Judge Drops Charges in Fatal Penn State Hazing

BELLEFONTE, Pa. (CN) – A Pennsylvania judge on Wednesday dismissed many of the most serious charges against nearly a dozen Penn State frat brothers accused of involuntary manslaughter and evidence tampering in last year’s hazing death of a pledge.

Jim and Evelyn Piazza stand by as Centre County District Attorney Stacy Parks Miller, left, announces the results of an investigation into the death of their son Timothy Piazza, seen in photo at right, a Penn State University fraternity pledge, during a press conference Friday, May 5, 2017, in Bellefonte, Pa. (Abby Drey/Centre Daily Times via AP)

The charges stem from the 2017 tragedy in which Beta Theta Pi pledge Tim Piazza fell several times after a drinking ritual and was allegedly left to die by fellow fraternity members who were accused of later trying to cover up the hazing.

Centre County Judge Allen Sinclair had previously dismissed dozens of the most serious charges against the frat members last fall, including involuntary manslaughter and hazing, but prosecutors quickly refiled many of those charges.

On Wednesday, the judge dismissed most of the refiled charges – including involuntary manslaughter – against the defendant Beta Theta Pi frat brothers: Brendan Young, the frat’s former president; Daniel Casey; Jonah Neuman; Gary Dibileo; Luke Visser; Michael Schiavone; Parker Yochim; Lars Kenyon; Michael Bonatucci; Joseph Sala; and Nicholas Kubera.

Dozens of charges remain, including conspiracy to commit hazing, reckless endangerment, furnishing alcohol to minors and evidence tampering. However, the prison time association with those charges is far less than what the fraternity members originally faced.

On Feb. 4, 2017, Piazza, a sophomore fraternity pledge to Beta Theta Pi, had been made to endure a drinking “gauntlet,” chugging vodka, beer, and wine in a short period of time as part of a hazing ritual.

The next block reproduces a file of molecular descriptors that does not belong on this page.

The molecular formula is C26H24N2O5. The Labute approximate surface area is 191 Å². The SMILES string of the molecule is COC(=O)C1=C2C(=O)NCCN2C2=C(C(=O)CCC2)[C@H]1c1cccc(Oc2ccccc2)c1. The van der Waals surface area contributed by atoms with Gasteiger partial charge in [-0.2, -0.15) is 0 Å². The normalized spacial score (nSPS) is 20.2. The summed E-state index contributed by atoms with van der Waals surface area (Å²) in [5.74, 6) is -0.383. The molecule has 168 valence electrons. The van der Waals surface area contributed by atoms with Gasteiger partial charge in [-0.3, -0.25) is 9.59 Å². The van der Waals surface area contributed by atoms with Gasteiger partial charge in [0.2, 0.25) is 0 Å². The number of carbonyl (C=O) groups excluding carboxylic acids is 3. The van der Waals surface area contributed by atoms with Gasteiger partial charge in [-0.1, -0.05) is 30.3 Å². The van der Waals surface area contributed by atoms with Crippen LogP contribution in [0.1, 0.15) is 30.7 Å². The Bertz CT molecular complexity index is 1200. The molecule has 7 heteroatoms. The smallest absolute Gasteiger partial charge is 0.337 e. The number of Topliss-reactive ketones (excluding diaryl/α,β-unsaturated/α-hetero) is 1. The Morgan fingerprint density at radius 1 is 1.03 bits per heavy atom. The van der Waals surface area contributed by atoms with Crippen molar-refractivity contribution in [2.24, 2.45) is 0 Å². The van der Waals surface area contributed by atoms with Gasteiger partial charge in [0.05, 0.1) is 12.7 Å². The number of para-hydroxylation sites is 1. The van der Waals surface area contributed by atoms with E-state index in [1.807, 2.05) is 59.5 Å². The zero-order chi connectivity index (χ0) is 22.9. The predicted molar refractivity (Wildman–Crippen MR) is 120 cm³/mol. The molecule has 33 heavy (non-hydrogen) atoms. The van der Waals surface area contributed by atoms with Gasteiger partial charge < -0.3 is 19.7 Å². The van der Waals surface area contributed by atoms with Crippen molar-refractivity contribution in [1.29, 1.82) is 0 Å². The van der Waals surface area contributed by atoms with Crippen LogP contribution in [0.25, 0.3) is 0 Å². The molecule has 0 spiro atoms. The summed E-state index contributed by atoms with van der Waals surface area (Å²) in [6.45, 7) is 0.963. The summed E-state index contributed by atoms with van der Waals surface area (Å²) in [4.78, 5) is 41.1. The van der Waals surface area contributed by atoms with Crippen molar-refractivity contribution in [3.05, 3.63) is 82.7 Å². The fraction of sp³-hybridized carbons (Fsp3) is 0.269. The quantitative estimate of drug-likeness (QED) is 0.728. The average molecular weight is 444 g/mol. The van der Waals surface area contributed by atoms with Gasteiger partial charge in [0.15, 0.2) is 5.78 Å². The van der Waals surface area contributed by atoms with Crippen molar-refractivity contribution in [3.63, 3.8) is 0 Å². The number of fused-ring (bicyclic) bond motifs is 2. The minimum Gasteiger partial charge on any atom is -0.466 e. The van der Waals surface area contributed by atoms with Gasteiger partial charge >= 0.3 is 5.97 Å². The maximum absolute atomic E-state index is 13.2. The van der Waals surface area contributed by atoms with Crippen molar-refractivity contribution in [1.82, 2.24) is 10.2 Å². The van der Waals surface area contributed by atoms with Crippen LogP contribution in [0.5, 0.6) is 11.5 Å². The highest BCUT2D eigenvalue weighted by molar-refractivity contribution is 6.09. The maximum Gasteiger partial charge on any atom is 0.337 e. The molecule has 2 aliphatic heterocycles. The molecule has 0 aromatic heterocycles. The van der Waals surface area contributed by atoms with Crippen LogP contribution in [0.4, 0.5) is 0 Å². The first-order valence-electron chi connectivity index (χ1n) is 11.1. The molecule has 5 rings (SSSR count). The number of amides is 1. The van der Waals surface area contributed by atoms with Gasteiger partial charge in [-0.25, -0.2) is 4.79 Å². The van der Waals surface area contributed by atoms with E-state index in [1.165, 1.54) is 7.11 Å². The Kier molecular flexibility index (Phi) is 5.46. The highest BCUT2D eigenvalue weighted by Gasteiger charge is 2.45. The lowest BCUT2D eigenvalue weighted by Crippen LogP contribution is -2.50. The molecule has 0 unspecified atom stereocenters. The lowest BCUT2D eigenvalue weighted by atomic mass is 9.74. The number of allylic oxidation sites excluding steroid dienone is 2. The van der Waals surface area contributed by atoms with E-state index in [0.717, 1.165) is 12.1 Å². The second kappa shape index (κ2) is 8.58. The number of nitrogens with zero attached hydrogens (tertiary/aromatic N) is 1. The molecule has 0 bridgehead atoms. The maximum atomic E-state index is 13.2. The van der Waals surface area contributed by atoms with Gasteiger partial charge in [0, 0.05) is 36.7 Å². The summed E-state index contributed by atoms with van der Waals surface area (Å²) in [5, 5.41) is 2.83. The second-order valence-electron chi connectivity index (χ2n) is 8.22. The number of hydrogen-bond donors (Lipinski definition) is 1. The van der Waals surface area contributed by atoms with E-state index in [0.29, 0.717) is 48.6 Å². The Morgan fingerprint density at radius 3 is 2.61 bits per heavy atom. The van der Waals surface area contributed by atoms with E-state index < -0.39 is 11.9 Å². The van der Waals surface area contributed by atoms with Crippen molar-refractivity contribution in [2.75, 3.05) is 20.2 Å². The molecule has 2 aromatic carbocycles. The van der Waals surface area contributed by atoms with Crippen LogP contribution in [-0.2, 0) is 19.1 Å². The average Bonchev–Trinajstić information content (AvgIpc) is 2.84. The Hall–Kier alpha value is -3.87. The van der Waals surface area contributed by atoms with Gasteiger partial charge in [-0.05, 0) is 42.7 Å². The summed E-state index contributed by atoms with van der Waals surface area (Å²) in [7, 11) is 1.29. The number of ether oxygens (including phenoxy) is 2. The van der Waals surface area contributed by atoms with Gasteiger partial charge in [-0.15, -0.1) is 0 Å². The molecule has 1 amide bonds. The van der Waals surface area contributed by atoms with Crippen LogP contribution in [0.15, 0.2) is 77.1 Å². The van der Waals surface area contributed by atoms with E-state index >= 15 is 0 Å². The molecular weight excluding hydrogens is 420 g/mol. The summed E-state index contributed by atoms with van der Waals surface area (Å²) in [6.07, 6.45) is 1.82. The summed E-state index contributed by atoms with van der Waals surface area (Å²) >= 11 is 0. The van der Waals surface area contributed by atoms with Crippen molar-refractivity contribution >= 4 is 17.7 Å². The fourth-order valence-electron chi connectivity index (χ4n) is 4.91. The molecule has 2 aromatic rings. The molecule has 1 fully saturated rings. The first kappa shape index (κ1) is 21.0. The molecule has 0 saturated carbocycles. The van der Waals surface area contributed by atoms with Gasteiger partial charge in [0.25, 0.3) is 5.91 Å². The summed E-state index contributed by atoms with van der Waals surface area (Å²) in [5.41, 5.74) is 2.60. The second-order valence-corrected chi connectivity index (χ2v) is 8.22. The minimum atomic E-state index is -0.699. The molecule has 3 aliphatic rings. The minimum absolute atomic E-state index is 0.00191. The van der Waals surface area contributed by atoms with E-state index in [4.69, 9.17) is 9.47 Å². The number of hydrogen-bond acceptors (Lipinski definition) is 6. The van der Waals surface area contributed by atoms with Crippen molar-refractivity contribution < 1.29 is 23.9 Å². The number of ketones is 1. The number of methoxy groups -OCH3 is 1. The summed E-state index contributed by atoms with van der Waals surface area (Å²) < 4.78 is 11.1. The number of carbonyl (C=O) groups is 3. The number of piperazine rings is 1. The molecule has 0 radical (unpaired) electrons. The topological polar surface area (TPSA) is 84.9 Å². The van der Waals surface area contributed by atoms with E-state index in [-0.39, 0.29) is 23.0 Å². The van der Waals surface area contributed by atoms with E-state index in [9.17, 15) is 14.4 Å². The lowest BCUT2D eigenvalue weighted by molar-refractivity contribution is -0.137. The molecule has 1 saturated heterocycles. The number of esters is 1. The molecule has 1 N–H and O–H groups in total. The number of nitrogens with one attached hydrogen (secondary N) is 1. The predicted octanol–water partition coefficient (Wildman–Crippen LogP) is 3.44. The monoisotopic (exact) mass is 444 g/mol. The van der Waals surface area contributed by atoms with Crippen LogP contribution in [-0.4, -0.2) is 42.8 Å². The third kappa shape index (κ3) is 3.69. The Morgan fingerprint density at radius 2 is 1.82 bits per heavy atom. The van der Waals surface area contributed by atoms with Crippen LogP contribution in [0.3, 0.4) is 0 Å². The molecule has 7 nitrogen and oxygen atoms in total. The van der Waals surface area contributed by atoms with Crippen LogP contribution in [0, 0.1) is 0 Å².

Piazza, severely drunk from the hazing ritual, fell face-down down the frat’s stairs around 10:45 p.m., knocking himself unconscious, according to the grand jury report.

Piazza’s blood alcohol level was .40 the night of the pledge ceremony, doctors estimated.

After finding Piazza’s body, some of the frat brothers allegedly carried his body upstairs, pouring liquid on him and slapping him to try to wake him up. A backpack containing textbooks was strapped to Piazza’s back to prevent him from choking on his own vomit, the grand jury found.

Piazza then tried to get up hours later but fell onto a stone floor around 5 a.m. He suffered for hours before succumbing to his injuries to his spleen and brain, while his fellow frat brothers failed to call for help until hours later, prosecutors said.

Eighteen of the frat’s brothers and the frat itself were charged in May 2017 with Piazza’s wrongful death.

A grand jury hearing the case, which relied on security camera footage from the frat’s chapter house, said the actions by frat brothers may have worsened Piazza’s injuries.

Prosecutors also alleged several frat brothers tampered with evidence in the case. Text messages provided by prosecutors last fall revealed some frat members trying to cover up the tragedy, with one text message allegedly instructing pledges to “clean the basement and get rid of any evidence of alcohol” and another saying “make sure the pledges keep quiet about last night.”

The frat has been permanently banned from Penn State after it was accused of a “persistent pattern” of excessive drinking, drug use and hazing.

In a statement, attorney Thomas Kline said Piazza’s parents were disappointed in the dismissals but heartened that Sinclair kept the charges of reckless endangerment and hazing. “

These charges carry with them significant penalties, including substantial jail time,” Kline said. “Jim and Evelyn Piazza are optimistic that the Pennsylvania Attorney General will obtain a full measure of justice on behalf of their son.”

Pennsylvania Attorney General Josh Shapiro said in a statement that his office was “assessing our legal options” but would proceed with the charges that remained.

Attorneys for the frat brothers had called the case overreach by zealous prosecutors.

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